Charleston industrial market continues to expand
- Charleston’s industrial market will take time to reach equilibrium.
- The passage of steel, aluminum and solar cell tariffs should not significantly impact Charleston’s industrial market.
Charleston’s global economy
Global trade is rapidly expanding within the Charleston market due to positive changes, such as:
- South Carolina imports setting records with the Port of Charleston moving more cargo boxes last year through the port than ever before in its 75-year history;
- The Inland port in Greer, SC reporting a record number of shipments, a 20.4% increase over the shipments during 2016;
- South Carolina exports at a record high of $32 billion in 2017, a 2.9% increase over 2016;
- The Port of Charleston deepening currently underway; and
- Larger cranes delivered to the Wando Welch Terminal, expanding the stacking capacity of shipping containers to 155 feet in a higher and tighter configuration.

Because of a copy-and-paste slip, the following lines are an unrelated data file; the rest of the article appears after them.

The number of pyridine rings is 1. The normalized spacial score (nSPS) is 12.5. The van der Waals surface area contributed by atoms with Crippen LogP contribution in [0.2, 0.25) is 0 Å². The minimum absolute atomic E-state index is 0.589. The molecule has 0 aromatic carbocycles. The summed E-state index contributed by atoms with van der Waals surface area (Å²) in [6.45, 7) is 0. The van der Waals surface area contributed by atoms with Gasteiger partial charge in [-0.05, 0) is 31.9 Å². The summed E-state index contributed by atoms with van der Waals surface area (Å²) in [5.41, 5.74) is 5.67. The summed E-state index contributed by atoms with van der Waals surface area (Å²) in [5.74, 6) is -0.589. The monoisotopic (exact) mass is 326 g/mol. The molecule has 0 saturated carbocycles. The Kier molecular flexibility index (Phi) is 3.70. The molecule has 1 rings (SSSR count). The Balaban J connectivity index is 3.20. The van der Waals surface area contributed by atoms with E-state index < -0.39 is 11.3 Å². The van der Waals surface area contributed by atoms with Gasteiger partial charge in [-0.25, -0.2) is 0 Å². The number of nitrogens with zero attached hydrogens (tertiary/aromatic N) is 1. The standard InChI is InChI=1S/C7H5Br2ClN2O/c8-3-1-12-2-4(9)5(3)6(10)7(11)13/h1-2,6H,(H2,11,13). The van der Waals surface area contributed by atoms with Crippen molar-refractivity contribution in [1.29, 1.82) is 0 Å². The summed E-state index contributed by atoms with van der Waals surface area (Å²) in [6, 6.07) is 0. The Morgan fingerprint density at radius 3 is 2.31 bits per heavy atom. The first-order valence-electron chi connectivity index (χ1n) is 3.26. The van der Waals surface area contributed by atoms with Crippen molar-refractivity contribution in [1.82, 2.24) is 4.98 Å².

While these factors are creating a positive environment for global trade, the world is abuzz about the passing of Section 232 of the Trade Expansion Act: the steel, aluminum and solar cell tariffs. While the motivation for the tariffs stems from the shipping regulation of lesser-quality materials lacking the high quality necessary for the U.S. military and limiting our manufacturing capabilities, businesses fear it will cause a spike in prices for all steel and aluminum products. This tariff will also affect the construction industry by possibly causing delays and building material shortages. In addition, many American businesses are worried about retaliation from U.S. trading partners.
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